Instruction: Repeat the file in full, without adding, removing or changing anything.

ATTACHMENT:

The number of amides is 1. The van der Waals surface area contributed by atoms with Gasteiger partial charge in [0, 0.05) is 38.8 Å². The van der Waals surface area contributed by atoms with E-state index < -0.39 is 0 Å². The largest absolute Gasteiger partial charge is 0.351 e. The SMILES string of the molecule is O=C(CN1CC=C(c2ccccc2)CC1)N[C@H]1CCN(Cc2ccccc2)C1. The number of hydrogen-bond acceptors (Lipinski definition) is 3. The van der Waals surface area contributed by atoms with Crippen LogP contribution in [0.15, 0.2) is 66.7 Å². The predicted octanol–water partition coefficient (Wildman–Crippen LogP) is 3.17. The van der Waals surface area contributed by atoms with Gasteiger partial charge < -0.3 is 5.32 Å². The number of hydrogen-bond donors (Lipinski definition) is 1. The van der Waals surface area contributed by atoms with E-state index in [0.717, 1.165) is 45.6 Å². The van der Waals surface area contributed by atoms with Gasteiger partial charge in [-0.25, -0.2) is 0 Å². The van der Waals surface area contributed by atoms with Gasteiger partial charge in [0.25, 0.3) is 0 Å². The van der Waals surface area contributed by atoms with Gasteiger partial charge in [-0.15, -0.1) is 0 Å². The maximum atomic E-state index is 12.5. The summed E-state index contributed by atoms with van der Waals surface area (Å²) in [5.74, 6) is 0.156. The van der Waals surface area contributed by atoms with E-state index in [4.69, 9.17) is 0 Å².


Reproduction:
The number of amides is 1. The van der Waals surface area contributed by atoms with Gasteiger partial charge in [0, 0.05) is 38.8 Å². The van der Waals surface area contributed by atoms with E-state index < -0.39 is 0 Å². The largest absolute Gasteiger partial charge is 0.351 e. The SMILES string of the molecule is O=C(CN1CC=C(c2ccccc2)CC1)N[C@H]1CCN(Cc2ccccc2)C1. The number of hydrogen-bond acceptors (Lipinski definition) is 3. The van der Waals surface area contributed by atoms with Crippen LogP contribution in [0.15, 0.2) is 66.7 Å². The predicted octanol–water partition coefficient (Wildman–Crippen LogP) is 3.17. The van der Waals surface area contributed by atoms with Gasteiger partial charge < -0.3 is 5.32 Å². The number of hydrogen-bond donors (Lipinski definition) is 1. The van der Waals surface area contributed by atoms with E-state index in [0.717, 1.165) is 45.6 Å². The van der Waals surface area contributed by atoms with Gasteiger partial charge in [-0.25, -0.2) is 0 Å². The van der Waals surface area contributed by atoms with Gasteiger partial charge in [0.25, 0.3) is 0 Å². The van der Waals surface area contributed by atoms with Gasteiger partial charge in [-0.15, -0.1) is 0 Å². The maximum atomic E-state index is 12.5. The summed E-state index contributed by atoms with van der Waals surface area (Å²) in [5.74, 6) is 0.156. The van der Waals surface area contributed by atoms with E-state index in [4.69, 9.17) is 0 Å².